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Equalizer Design to Maximize Bit Rate in ADSL Transceivers. Prof. Brian L. Evans Dept. of Electrical and Comp. Eng. The University of Texas at Austin http://signal.ece.utexas.edu. Last modified November 30, 2009. UT graduate students: Mr. Aditya Chopra, Mr. Yousof Mortazavi

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## Equalizer Design to Maximize Bit Rate in ADSL Transceivers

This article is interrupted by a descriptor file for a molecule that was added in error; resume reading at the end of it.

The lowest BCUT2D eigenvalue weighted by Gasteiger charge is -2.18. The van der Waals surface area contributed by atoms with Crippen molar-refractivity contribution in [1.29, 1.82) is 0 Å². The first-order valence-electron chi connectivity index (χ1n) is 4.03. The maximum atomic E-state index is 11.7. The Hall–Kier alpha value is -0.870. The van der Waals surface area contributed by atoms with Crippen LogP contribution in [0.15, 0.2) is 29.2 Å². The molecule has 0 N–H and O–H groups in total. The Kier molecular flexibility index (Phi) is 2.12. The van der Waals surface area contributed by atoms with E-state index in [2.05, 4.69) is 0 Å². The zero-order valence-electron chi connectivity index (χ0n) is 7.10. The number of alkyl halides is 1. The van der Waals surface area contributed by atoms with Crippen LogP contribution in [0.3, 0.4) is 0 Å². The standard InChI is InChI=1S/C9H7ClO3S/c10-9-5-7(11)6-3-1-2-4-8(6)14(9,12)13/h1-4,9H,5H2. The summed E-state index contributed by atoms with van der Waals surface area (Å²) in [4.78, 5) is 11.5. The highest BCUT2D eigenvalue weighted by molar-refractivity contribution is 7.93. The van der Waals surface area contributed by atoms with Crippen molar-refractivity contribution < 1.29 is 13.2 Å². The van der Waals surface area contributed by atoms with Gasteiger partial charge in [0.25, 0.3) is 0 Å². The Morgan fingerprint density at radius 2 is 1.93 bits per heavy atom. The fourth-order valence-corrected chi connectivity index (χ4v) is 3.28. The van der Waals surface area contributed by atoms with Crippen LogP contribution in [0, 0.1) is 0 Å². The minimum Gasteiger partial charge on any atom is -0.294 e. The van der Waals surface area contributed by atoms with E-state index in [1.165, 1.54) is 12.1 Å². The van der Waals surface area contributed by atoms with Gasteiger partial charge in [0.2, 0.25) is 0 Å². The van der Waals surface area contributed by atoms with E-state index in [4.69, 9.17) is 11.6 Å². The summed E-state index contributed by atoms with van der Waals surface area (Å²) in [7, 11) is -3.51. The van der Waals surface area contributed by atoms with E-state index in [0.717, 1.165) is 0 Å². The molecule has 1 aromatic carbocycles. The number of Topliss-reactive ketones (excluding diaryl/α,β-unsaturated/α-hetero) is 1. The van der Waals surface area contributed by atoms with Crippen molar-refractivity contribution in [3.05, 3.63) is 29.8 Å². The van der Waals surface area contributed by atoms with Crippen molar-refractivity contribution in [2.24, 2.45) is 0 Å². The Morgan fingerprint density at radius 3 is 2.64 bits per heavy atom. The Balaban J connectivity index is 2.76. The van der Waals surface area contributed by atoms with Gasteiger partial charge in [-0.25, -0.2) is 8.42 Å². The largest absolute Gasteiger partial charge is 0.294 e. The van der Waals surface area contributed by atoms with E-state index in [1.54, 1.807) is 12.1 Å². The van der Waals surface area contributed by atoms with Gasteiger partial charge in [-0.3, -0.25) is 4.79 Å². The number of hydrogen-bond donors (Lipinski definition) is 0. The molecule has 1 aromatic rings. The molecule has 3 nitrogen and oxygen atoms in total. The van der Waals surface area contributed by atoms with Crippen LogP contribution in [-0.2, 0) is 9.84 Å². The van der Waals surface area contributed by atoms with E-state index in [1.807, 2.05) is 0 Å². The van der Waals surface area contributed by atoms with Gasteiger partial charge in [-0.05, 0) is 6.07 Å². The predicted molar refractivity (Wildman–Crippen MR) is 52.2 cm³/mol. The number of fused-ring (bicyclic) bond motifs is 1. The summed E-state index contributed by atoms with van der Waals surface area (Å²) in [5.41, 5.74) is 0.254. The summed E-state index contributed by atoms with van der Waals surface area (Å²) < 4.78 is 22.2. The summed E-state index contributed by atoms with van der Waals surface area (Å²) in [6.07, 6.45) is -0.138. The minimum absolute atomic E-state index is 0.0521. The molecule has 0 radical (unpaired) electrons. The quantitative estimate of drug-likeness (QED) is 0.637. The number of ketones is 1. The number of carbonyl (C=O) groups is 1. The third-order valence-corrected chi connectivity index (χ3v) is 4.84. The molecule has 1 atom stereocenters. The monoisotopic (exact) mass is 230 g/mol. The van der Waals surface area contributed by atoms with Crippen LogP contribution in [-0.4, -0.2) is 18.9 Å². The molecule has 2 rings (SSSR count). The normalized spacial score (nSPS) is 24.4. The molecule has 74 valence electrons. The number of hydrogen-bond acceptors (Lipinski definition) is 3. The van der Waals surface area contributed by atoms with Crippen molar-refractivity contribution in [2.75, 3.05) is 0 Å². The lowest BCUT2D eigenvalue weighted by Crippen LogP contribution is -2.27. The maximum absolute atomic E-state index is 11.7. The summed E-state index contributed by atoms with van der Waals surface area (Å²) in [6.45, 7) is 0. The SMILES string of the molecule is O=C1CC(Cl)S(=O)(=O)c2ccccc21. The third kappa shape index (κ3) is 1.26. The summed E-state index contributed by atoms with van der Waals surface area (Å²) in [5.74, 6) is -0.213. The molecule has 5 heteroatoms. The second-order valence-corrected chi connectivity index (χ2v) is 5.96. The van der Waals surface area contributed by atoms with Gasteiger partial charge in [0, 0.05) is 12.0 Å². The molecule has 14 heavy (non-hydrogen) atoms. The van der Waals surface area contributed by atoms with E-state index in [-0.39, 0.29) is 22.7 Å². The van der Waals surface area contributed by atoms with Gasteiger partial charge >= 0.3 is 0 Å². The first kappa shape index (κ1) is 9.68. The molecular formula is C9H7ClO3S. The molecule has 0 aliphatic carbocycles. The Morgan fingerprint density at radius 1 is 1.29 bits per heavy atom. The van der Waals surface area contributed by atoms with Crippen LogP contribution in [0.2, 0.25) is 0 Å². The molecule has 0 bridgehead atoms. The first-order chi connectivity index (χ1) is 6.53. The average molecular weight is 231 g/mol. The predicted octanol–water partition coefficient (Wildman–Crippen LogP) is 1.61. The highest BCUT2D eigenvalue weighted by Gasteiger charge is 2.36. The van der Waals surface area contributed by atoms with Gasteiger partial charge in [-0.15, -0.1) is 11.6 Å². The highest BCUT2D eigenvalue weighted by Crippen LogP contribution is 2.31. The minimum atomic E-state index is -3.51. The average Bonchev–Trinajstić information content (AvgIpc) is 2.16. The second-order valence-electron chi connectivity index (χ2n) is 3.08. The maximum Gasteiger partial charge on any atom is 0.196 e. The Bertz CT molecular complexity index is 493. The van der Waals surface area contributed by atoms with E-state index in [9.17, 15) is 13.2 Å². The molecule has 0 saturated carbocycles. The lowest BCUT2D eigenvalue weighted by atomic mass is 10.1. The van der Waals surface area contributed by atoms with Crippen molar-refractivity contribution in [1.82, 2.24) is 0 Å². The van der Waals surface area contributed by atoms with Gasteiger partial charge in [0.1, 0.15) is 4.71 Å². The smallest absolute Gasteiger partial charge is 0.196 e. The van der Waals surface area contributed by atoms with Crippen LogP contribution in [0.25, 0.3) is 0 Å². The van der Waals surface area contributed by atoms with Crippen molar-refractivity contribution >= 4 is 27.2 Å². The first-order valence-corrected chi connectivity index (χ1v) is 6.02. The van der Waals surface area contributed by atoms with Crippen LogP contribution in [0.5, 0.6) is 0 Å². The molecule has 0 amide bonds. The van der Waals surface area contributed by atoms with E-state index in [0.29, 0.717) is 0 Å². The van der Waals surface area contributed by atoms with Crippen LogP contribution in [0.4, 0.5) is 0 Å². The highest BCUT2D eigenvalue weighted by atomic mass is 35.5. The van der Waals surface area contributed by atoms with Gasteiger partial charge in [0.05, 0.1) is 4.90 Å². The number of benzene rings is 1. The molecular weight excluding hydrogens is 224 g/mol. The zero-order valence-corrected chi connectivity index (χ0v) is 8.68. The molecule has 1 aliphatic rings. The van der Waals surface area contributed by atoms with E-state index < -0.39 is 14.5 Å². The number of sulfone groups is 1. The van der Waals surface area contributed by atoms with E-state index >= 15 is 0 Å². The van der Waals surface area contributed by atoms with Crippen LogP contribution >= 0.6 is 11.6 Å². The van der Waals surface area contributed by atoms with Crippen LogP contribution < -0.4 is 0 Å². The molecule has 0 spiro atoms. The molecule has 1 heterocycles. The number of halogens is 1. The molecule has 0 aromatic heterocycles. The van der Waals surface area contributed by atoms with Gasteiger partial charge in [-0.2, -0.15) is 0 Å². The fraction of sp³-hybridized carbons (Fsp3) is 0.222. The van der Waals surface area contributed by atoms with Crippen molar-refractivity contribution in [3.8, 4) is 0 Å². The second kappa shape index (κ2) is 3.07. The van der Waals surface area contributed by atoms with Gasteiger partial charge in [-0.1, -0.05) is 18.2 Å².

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**Equalizer Design to MaximizeBit Rate in ADSL Transceivers**Prof. Brian L. EvansDept. of Electrical and Comp. Eng.The University of Texas at Austinhttp://signal.ece.utexas.edu Last modified November 30, 2009 UT graduate students: Mr. Aditya Chopra, Mr. Yousof Mortazavi UT MS/PhD grads:Dr. Güner Arslan (ST-Ericcson), Dr. Biao Lu (OpenSpirit),Dr. Ming Ding (Broadcom), Dr. Milos Milosevic (Schlumberger), Mr. Alex Olson (Schlumberger),Dr. Zukang Shen (Datang Mobile), and Dr. Ian Wong (Nat. Inst.) UT senior design students:Mr. Wade Berglund, Mr. Jerel Canales, Mr. David J.Love, Mr. Ketan Mandke, Mr. Scott Margo, Ms. Esther Resendiz, Mr. Jeff Wu Other collaborators:Dr. Lloyd D. Clark, Prof. C. Richard Johnson, Jr. (Cornell), Prof. Sayfe Kiaei (ASU), Prof. Rick Martin (AFIT), Prof. Marc Moonen (KU Leuven), Dr. Lucio F. C. Pessoa (Freescale), Dr. Arthur J. Redfern (TI)**Introduction**Digital Subscriber Line (DSL) Broadband Access Internet DSLAM Downstream(higher data rate) Service Provider DSL modem DSL modem Upstream VoiceSwitch LPF LPF Customer Premises Telephone Network DSLAM - Digital Subscriber Line Access Multiplexer LPF – Lowpass Filter (passes voiceband frequencies)**Introduction**Discrete Multitone (DMT) DSL Standards ADSL – Asymmetric DSL Maximum data rates supported in G.DMT standard (ideal case) Echo cancelled: 14.94 Mbps downstream, 1.56 Mbps upstream Frequency division multiplexing (FDM): 13.38 Mbps downstream, 1.56 Mbps upstream Widespread deployment in US, Canada, Western Europe, and Hong Kong Central office providers only installing frequency-division multiplexed (FDM) ADSL:cable modem market1:2 in US & 2:1 worldwide ADSL+ 8 Mbps downstream min. ADSL2 doubles analog bandwidth VDSL – Very High Rate DSL Asymmetric Faster G.DMT FDM ADSL 2m subcarriers m [8, 12] Symmetric: 13, 9, or 6 Mbps Optional 12-17 MHz band 1997 2003 2003 2003 2005**Received bit stream**Message bit stream Transmitter Channel Receiver Equalizer Outline • Multicarrier modulation • Conventional equalizer training methods • Minimum Mean Squared Error design [Stanford] • Maximum Shortening Signal-to-Noise Ratio design [Tellabs] • Maximum Bit Rate design (optimal) [UT Austin] • Minimum Inter-symbol Interference design (near-optimal) [UT Austin] • Per-tone equalizer [Catholic University, Leuven, Belgium] • Dual-path equalizer [UT Austin] • Conclusion**Multicarrier Modulation**Single Carrier Modulation • Ideal (non-distorting) channel over transmission band • Flat magnitude response • Linear phase response: delay is constant for all spectral components • No intersymbol interference • Impulse response for ideal channel over all frequencies • Continuous time: • Discrete time: • Equalizer • Shortens channelimpulse response(time domain) • Compensates forfrequency distortion(frequency domain) nk g d(t-T) Channel Equalizer yk xk rk ek g d[k-D] w h + + + Training sequence - Ideal Channel Receiver generates xk g z- Discretized Baseband System**Multicarrier Modulation**Multicarrier Modulation • Divide channel into narrowband subchannels • No inter-symbol interference (ISI) in subchannels if constant gain within every subchannel and if ideal sampling • Discrete multitone modulation • Baseband transmission • Based on fast Fourier transform (FFT) • Standardized for ADSL and VDSL sampled sinc pulse DTFT-1 w k -wc wc channel carrier magnitude subchannel frequency Subchannels are 4.3 kHz wide in ADSL and VDSL**complex-valued**complex-valued real-valued Multicarrier Modulation Multicarrier Modulation by Inverse FFT Filter Bank g(t) x x Discrete time g(t) x x + + g(t) x x g(t) : pulse shaping filter Xi: ith subsymbol from encoder**Multicarrier Modulation**Discrete Multitone Modulation Symbol • N/2 subsymbols are in general complex-valued • ADSL uses 4-level Quadrature AmplitudeModulation (QAM) during training • ADSL uses QAM of 22, 23, 24, …, 215 levelsduring data transmission • Multicarrier modulation using inverse FFT Quadrature Xi In-phase QAM X0 N-point Inverse FastFourierTransform x0 X1 x1 Mirror and conjugateN/2–1 complex subsymbols X2 x2 Yields one symbol of N real-valued samples XN/2 X2* xN-1 X1***Multicarrier Modulation**Discrete Multitone Modulation Frame • Frame is sent through D/A converter and transmitted • Frame is the symbol with cyclic prefix prepended • Cyclic prefix (CP) consists of last n samples of the symbol • CP reduces throughput by factor of • Linear convolution of frame withchannel impulse response • Is circular convolution if channel length is CP length plus one or shorter • Circular convolution frequency-domain equalization in FFT domain • Time-domain equalization to reduce effective channel length and ISI copy copy s y m b o li+1 CP CP s y m b o li v samples N samples**n+1**channel impulse response effective channel impulse response • : transmission delayn: cyclic prefix length Multicarrier Modulation Eliminating ISI in Discrete Multitone Modulation • Time domain equalizer (TEQ) • Finite impulse response (FIR) filter • Effective channel impulse response:convolution of TEQ impulse responsewith channel impulse response • Frequency domain equalizer (FEQ) • Compensates magnitude/phase distortionof equalized channel by dividing each FFTcoefficient by complex number • Generally updated during data transmission • ADSL G.DMT equalizer training • Reverb: same symbol sent 1,024 to 1,536 times • Medley: aperiodic pseudo-noise sequence of16,384 symbols for subchannel SNR estimation • Receiver returns numberof bits (0-15) to transmiteach subchannel i**ADSL Transceiver: Data Transmission**Multicarrier Transceivers conventional ADSL equalizer structure 2.208 MHz N/2 subchannels N real samples S/P quadrature amplitude modulation (QAM) encoder mirror data and N-IFFT add cyclic prefix P/S D/A + transmit filter Bits 00110 TRANSMITTER each block programmed in lab and covered in one full lecture channel each block covered in one full lecture RECEIVER N/2 subchannels N real samples P/S time domain equalizer (FIR filter) QAM decoder N-FFT and remove mirrored data S/P remove cyclic prefix receive filter + A/D invert channel = frequency domain equalizer**Received bit stream**Message bit stream Transmitter Channel Receiver Equalizer Outline • Multicarrier modulation • Conventional equalizer training methods • Minimum Mean Squared Error design [Stanford] • Maximum Shortening Signal-to-Noise Ratio design [Tellabs] • Maximum Bit Rate design (optimal) [UT Austin] • Minimum Inter-symbol Interference design (near-optimal) [UT Austin] • Per-tone equalizer • Dual-path equalizer • Conclusion**Conventional Equalizer**Minimum Mean Squared Error TEQ Design nk TEQ Channel yk rk ek xk w h + + - b z- bk-D • Minimize E{ek2}[Chow & Cioffi, 1992] • Chose length of b (e.g. n+1) to shorten length of h * w • b is eigenvector of minimum eigenvalue of symmetricchannel-dependent matrix • Minimum MSE when where • Disadvantages • Does not consider bit rate • Deep notches in equalized frequency response Rxy is cross correlation matrix Why?**Conventional Equalizer**Infinite Length MMSE TEQ Analysis • As TEQ length goes toinfinity, RD becomesToeplitz [Martin et al. 2003] • Eigenvector of minimumeigenvalue of symmetricToeplitz matrix has zeroson unit circle [Makhoul 1981] • Zeros of target impulseresponse b on unit circlekills n subchannels • Finite length TEQ plot • Each trace is a different zero of b • Distance of 32 zeros of b to unit circle averagedover 8 ADSL test channels for each TEQ length • Zeros cluster at 0.01 and 10-4 from UC for TEQ lengths 32 and 100 [Martin et al., 2004] Longer MMSE TEQ may be worse**w**h n+1 channel impulse response effective channel impulse response Conventional Equalizer Maximum Shortening SNR TEQ Design • Minimize energy leakage outside shortened channel length • For each possible position of window[Melsa, Younce & Rohrs, 1996] • Equivalent to noise-free MMSE TEQ • Disadvantages • Does not consider channel noise • Does not consider bit rate • Deep notches in equalized frequency response (zeros of target impulse response near unit circle kill subchannels) • Requires Cholesky decomposition, which is computationally-intensive and does not allow TEQ lengths longer than cyclic prefix**nk**rk yk xk h w + Conventional Equalizer Maximum Shortening SNR TEQ Design hwin, hwall : equalized channel within and outside the window • Objective function is shortening SNR (SSNR) • Choose w to minimize energy outside window of desired length Locate window to capture maximum channel impulse response energy Cholesky decomposition of B to find eigenvector for minimum generalized eigenvalue of A and B**Conventional Equalizer**Modeling Achievable Bit Rate • Bit allocation bounded by subchannel SNRs: log(1 + SNRi / Gi) • Modelith subchannel SNR [Arslan, Evans & Kiaei, 2001] • Divide numerator anddenominator of SNRiby noise power spectral density Sn,i Used in Maximum Bit Rate Method Used in Minimum ISI Method Conventional subchannel SNRi**qiH**Sx,i H HT qi Ai = Sn,i Sx,i qiH qiH H HT qi = qi Bi + D GT G DT FT F Conventional Equalizer Maximum Bit Rate (MBR) TEQ Design • Subchannel SNR as nonlinear function of equalizer taps w • Maximize nonlinear function of bits/symbol with respect to w • Good performance measure for comparison of TEQ design methods • Not an efficient TEQ design method in computational sense qiis ith row of DFT matrix Fractional bits for optimization**Conventional Equalizer**Minimum-ISI (Min-ISI) TEQ Design • Rewrite subchannel SNR[Arslan, Evans & Kiaei, 2001] • Generalize MSSNR method by weighting ISI in frequency • Minimize frequency weightedsum of subchannel ISI power • Penalize ISI power in high conventional SNR subchannels: • Constrain signal path gain to oneto prevent all-zero solution for w • Solution is eigenvector of minimum generalized eigenvalue of X and Y • Iterative Min-ISI method [Ding et al. 2003] • Avoids Cholesky decomposition by using adaptive filter theory • Designs arbitrary length TEQs without loss in bit rate • Overcomes disadvantages of Maximum SSNR method ISI power weighted in frequency domain by inverse of noise spectrum**Received bit stream**Message bit stream Transmitter Channel Receiver Equalizer Outline • Multicarrier modulation • Conventional equalizer training methods • Minimum Mean Squared Error design • Maximum Shortening Signal-to-Noise Ratio design • Maximum Bit Rate design (optimal) • Minimum Inter-symbol Interference design (near-optimal) • Per-tone equalizer [Catholic University, Leuven, Belgium] • Dual-path equalizer • Conclusion**N realsamples**N/2 complex samples invert channel = frequency domain equalizer N-FFT and remove mirrored data S/P time domain equalizer (FIR filter) remove cyclic prefix Per-Tone Equalizer Drawbacks to Using Single FIR Filter for TEQ • Conventionalequalizer • Equalizes all tones in combined fashion: may limit bit rate • Output of conventional equalizer for tone i computed using sequence of linear operations Zi = Di rowi(QN ) Yw Di is the complex scalar value of one-tap FEQ for tone i QN is the NN complex-valued FFT matrix Y is an NLw real-valued Toeplitz matrix of received samples w is a Lw1 column vector of real-valued TEQ taps Y w represents convolution**Sliding**N-Point FFT (Lw-frame) N+n z-1 W1,0 W1,1 W1,2 W1,Lw-1 N + Lw – 1channels z-1 N+n WN/2,0 WN/2,1 WN/2,2 WN/2,Lw-1 z-1 FEQ is a linear combinerof up to N/2 Lw-tap FEQs y N+n Per-Tone Equalizer Frequency-Domain Per Tone Equalizer • Rewrite equalized FFT coefficient for each of N/2 tones[Van Acker, Leus, Moonen, van de Wiel, Pollet, 2001] Zi = Di rowi(QN ) Yw = rowi(QNY) ( wDi ) = rowi(QNY) wi • Take sliding FFT to produce NLw matrix product QN Y • Design wi for each tone**Received bit stream**Message bit stream Transmitter Channel Receiver Equalizer Outline • Multicarrier modulation • Conventional equalizer training methods • Minimum Mean Squared Error design • Maximum Shortening Signal-to-Noise Ratio design • Maximum Bit Rate design (optimal) • Minimum Inter-symbol Interference design (near-optimal) • Per-tone equalizer • Dual-path equalizer [UT Austin] • Conclusion**Path**Selection for each Subchannel TEQ 1 FFT FEQ TEQ 2 FFT Dual-Path Equalizer Dual-Path Time Domain Equalizer (DP-TEQ)[Ding, Redfern & Evans, 2002] • First FIR TEQ equalizes entire available bandwidth • Second FIR TEQ tailored for subset of subchannels • Subchannels with higher SNR • Subchannels difficult to equalize, e.g. at boundary of upstream and downstream channels in frequency-division multiplexed ADSL • Minimum ISI method is good match for second FIR TEQ • Path selection for each subchannel is fixed during training • Up to 20% improvement in bit rate over MMSE TEQs • Enables reuse of VLSI designs of conventional equalizers**Simulation Results**Simulation Results for 17-Tap Equalizers Parameters Cyclic prefix length 32 FFT size (N) 512 Coding gain (dB) 4.2 Margin (dB) 6 Input power (dBm) 23 Noise power (dBm/Hz) -140 Crosstalk noise 24 ISDN disturbers Bit rate (Mbps) Downstream transmission Carrier serving area (CSA) test loop Figure 1 in [Martin, Vanbleu, Ding, Ysebaert, Milosevic, Evans, Moonen & Johnson, Oct. 2005] UNC(b) means unit norm constraint on target impulse response b, i.e. || b || = 1 MDS is Maximum Delay Spread design method [Schur & Speidel, 2001]**Simulation Results**Simulation Results for 17-Tap Equalizers Parameters Cyclic prefix length 32 FFT size (N) 512 Coding gain (dB) 4.2 Margin (dB) 6 Input power (dBm) 23 Noise power (dBm/Hz) -140 Crosstalk noise 24 ISDN disturbers Bit Rate (Mbps) Downstream transmission Carrier Serving Area (CSA) Test Loop Figure 3 in [Martin, Vanbleu, Ding, Ysebaert, Milosevic, Evans, Moonen & Johnson, Oct. 2005] MDR is Maximum Data Rate design method [Milosevic et al., 2002] BM-TEQ is Bit Rate Maximizing design method [Vanbleu et al., 2003] PTEQ is Per Tone Equalizer structure and design method [Acker et al., 2001]**Simulation Results**Estimated Computational Complexity Computational Complexity in 10 log10(MACs) Equalizer Design Algorithm MAC means a multiplication-accumulation operation**Simulation Results**Bit Rate vs. Training Complexity Tradeoffs Bit Rate (Mbps) Training Complexity in log10(MACs) MAC means a multiplication-accumulation operation**Simulation Results**Achievable Bit Rate vs. Delay Parameter Bit rate (Mbps) Delay Parameter D for CSA Test Loop 4 Large plateau of near-optimal delays (optimal choice requires search)One choice is to set the delay parameter equal to cyclic prefix length**Conclusion**Contributions by Research Group • New methods for single-path time-domain equalizer design • Maximum Bit Rate method maximizes bit rate (upper bound) • Minimum Inter-Symbol Interference method (real-time, fixed-point) • Minimum Inter-Symbol Interference TEQ design method • Generalizes Maximum Shortening SNR by frequency weighting ISI • Improve bit rate in an ADSL transceiver by change of software only • Implemented in real-time on three fixed-point digital signal processors:Motorola 56000, TI TMS320C6200 and TI TMS320C5000 • New dual-path time-domain equalizer • Achieves bit rates between conventional and per tone equalizers • Lower implementation complexity in training than per tone equalizers • Enables reuse of ASIC designs http://www.ece.utexas.edu/~bevans/projects/adsl**Conclusion**UT Austin Matlab DMTTEQ Toolbox 3.1 • Single-path, dual-path, per-tone & TEQ filter bank equalizers Available at http://www.ece.utexas.edu/~bevans/projects/adsl/dmtteq/ 18 design methods default parameters from G.DMT ADSL standard 23 -140 different graphical views variousperformance measures**Conclusion**UT Austin ADSL2 Simulator 1.1 • Simulation controls • Simulation state indicator • Description window • Simulation parameters • Performance indicators http://users.ece.utexas.edu/~bevans/projects/adsl/simulator/index.html**Introduction**Applications of Broadband Access Residential Business**Introduction**Selected DSL Standards Courtesy of Shawn McCaslin (National Instruments, Austin, TX)**Decoder**Message Sink Message Source Encoder Noise Modulator Channel Demodulator Receiver Transmitter Introduction A Digital Communications System • Encoder maps a group of message bits to data symbols • Modulator maps these symbols to analog waveforms • Demodulator maps received waveforms back to symbols • Decoder maps the symbols back to binary message bits**2.1**1.7 1 1 1 1 1 1 .7 .7 .4 .1 = * Receivedsignal Channelimpulseresponse -1 Transmitted signal Threshold at zero 1 1 1 1 1 Detected signal Introduction Intersymbol Interference (ISI) • Ideal channel • Impulse response is impulse • Flat frequency response • Non-ideal channel • Causes ISI • Channel memory • Magnitude and phasevariation • Received symbol is weightedsum of neighboring symbols • Weights are determined by channelimpulse response**MMSE**equalizer frequency response Zero-forcing equalizer frequency response Channel frequency response Introduction Combat ISI with Equalization • Equalization because channel response is not flat • Zero-forcing equalizer • Inverts channel • Flattens freq. response • Amplifies noise • MMSE equalizer • Optimizes trade-offbetween noiseamplification and ISI • Decision-feedbackequalizer • Increases complexity • Propagates error**Introduction**Cyclic Prefix Repeated symbol cyclic prefix * to be removed = equal**Multicarrier Modulation**Open Issues for Multicarrier Modulation • Advantages • Efficient use of bandwidth without full channel equalization • Robust against impulsive noise and narrowband interference • Dynamic rate adaptation • Disadvantages • Transmitter: High signal peak-to-average power ratio • Receiver: Sensitive to frequency and phase offset in carriers • Open issues • Pulse shapes of subchannels (orthogonal, efficient realization) • Channel equalizer design (increase bit rate, reduce complexity) • Synchronization (timing recovery, symbol synchronization) • Bit loading (allocation of bits in each subchannel) • Echo cancellation**Conventional Equalizer**TEQ Algorithm • ADSL standards • Set aside 1024 frames (~.25s) for TEQ estimation • Reserved ~16,000 frames for channel and noise estimation for the purpose of SNR calculation • TEQ is estimated before the SNR calculations • Noise power and channel impulse response can be estimated before time slot reserved for TEQ if the TEQ algorithm needs that information**Conventional Equalizer**Single-FIR Time-Domain Equalizer Design Methods • All methods below perform optimization at TEQ output • Minimizing the mean squared error • Minimize mean squared error (MMSE) method [Chow & Cioffi, 1992] • Geometric SNR method [Al-Dhahir & Cioffi, 1996] • Minimizing energy outside of shortened (equalized) channel impulse response • Maximum Shortening SNR method [Melsa, Younce & Rohrs, 1996] • Divide-and-conquer methods [Lu, Evans, Clark, 2000] • Minimum ISI method [Arslan, Evans & Kiaei, 2000] • Maximizing bit rate [Arslan, Evans & Kiaei, 2000] • Implementation • Geometric SNR is difficult to automate (requires human intervention) • Maximum bit rate method needs nonlinear optimization solver • Other methods implemented on fixed-point digital signal processors**nk**yk rk ek xk w h + + - b z- bk-D Conventional Equalizer Minimum Mean Squared Error (MMSE) TEQ O selects the proper part out of Rx|y corresponding to the delay **Conventional Equalizer**Near-optimal Minimum-ISI (Min-ISI) TEQ Design • Generalizes MSSNR method by frequency weighting ISI • ISI power in ith subchannel is • Minimize ISI power as a frequency weighted sum of subchannel ISI • Constrain signal path gain to one to prevent all-zero solution • Solution is a generalized eigenvector of X and Y • Possible weightings • Amplify ISI objective function in subchannels with lownoise power (high SNR) to put ISI in low SNR bins: • Set weighting equal to input power spectrum: • Set weighting to be constant in all subchannels (MSSNR): • Performance virtually equal to MBR (optimal) method**Conventional Equalizer**Efficient Implementations of Min-ISI Method • Generalized eigenvalue problem can solved with generalized power iteration: • Recursively calculate diagonal elements of X and Y from first column [Wu, Arslan, Evans, 2000]**Conventional Equalizer**Motivation for Divide-and-Conquer Methods • Fast methods for implementing Maximum SSNR method • Maximum SSNR Method • For each , maximum SSNR method requires • Multiplications: • Additions: • Divisions: • Exhaustive search for the optimal delay • Divide LwTEQ taps into (Lw - 1) two-tap filters in cascade • Design first two-tap filter then second and so forth (greedy approach) • Develop heuristic to estimate the optimal delay**Conventional Equalizer**Divide-and-Conquer Approach • The ith two-tap filter is initialized as either • Unit tap constraint (UTC) • Unit norm constraint (UNC) • Calculate best gi or i by using a greedy approach either by • Minimizing (Divide-and-conquer TEQ minimization) • Minimizing energy in hwall (Divide-and conquer TEQ cancellation) • Convolve two-tap filters to obtain TEQ**Conventional Equalizer**Divide-and-Conquer TEQ Minimization (UTC) • At ith iteration, minimize Ji over gi • Closed-form solution**Conventional Equalizer**Divide-and-Conquer TEQ Minimization (UNC) • At ith iteration, minimize Ji over i • where Calculate i in the same way as gi for UTC version of this method**Conventional Equalizer**Divide-and-Conquer TEQ Cancellation (UTC) • At ith iteration, minimize Ji over gi • Closed-form solution for the ith two-tap FIR filter